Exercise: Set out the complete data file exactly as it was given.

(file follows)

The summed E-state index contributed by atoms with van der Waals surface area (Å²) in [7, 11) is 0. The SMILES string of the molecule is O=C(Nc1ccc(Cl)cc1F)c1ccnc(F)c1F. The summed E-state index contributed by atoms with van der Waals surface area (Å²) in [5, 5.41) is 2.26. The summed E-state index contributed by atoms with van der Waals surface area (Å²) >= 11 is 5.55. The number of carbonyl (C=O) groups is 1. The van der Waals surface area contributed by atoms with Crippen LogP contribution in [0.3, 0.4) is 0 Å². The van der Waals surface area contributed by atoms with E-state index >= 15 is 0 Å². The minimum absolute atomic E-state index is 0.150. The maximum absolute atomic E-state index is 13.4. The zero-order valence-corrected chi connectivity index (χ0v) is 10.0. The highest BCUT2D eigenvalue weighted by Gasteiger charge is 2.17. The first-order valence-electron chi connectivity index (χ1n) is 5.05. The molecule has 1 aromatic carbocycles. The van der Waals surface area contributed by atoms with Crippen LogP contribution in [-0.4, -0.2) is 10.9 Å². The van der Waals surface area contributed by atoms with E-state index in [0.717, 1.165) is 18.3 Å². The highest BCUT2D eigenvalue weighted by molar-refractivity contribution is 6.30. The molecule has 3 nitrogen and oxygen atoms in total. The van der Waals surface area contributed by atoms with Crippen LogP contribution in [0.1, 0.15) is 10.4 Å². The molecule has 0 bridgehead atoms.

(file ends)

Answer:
The summed E-state index contributed by atoms with van der Waals surface area (Å²) in [7, 11) is 0. The SMILES string of the molecule is O=C(Nc1ccc(Cl)cc1F)c1ccnc(F)c1F. The summed E-state index contributed by atoms with van der Waals surface area (Å²) in [5, 5.41) is 2.26. The summed E-state index contributed by atoms with van der Waals surface area (Å²) >= 11 is 5.55. The number of carbonyl (C=O) groups is 1. The van der Waals surface area contributed by atoms with Crippen LogP contribution in [0.3, 0.4) is 0 Å². The van der Waals surface area contributed by atoms with E-state index >= 15 is 0 Å². The minimum absolute atomic E-state index is 0.150. The maximum absolute atomic E-state index is 13.4. The zero-order valence-corrected chi connectivity index (χ0v) is 10.0. The highest BCUT2D eigenvalue weighted by Gasteiger charge is 2.17. The first-order valence-electron chi connectivity index (χ1n) is 5.05. The molecule has 1 aromatic carbocycles. The van der Waals surface area contributed by atoms with Crippen LogP contribution in [-0.4, -0.2) is 10.9 Å². The van der Waals surface area contributed by atoms with E-state index in [0.717, 1.165) is 18.3 Å². The highest BCUT2D eigenvalue weighted by molar-refractivity contribution is 6.30. The molecule has 3 nitrogen and oxygen atoms in total. The van der Waals surface area contributed by atoms with Crippen LogP contribution in [0.1, 0.15) is 10.4 Å². The molecule has 0 bridgehead atoms.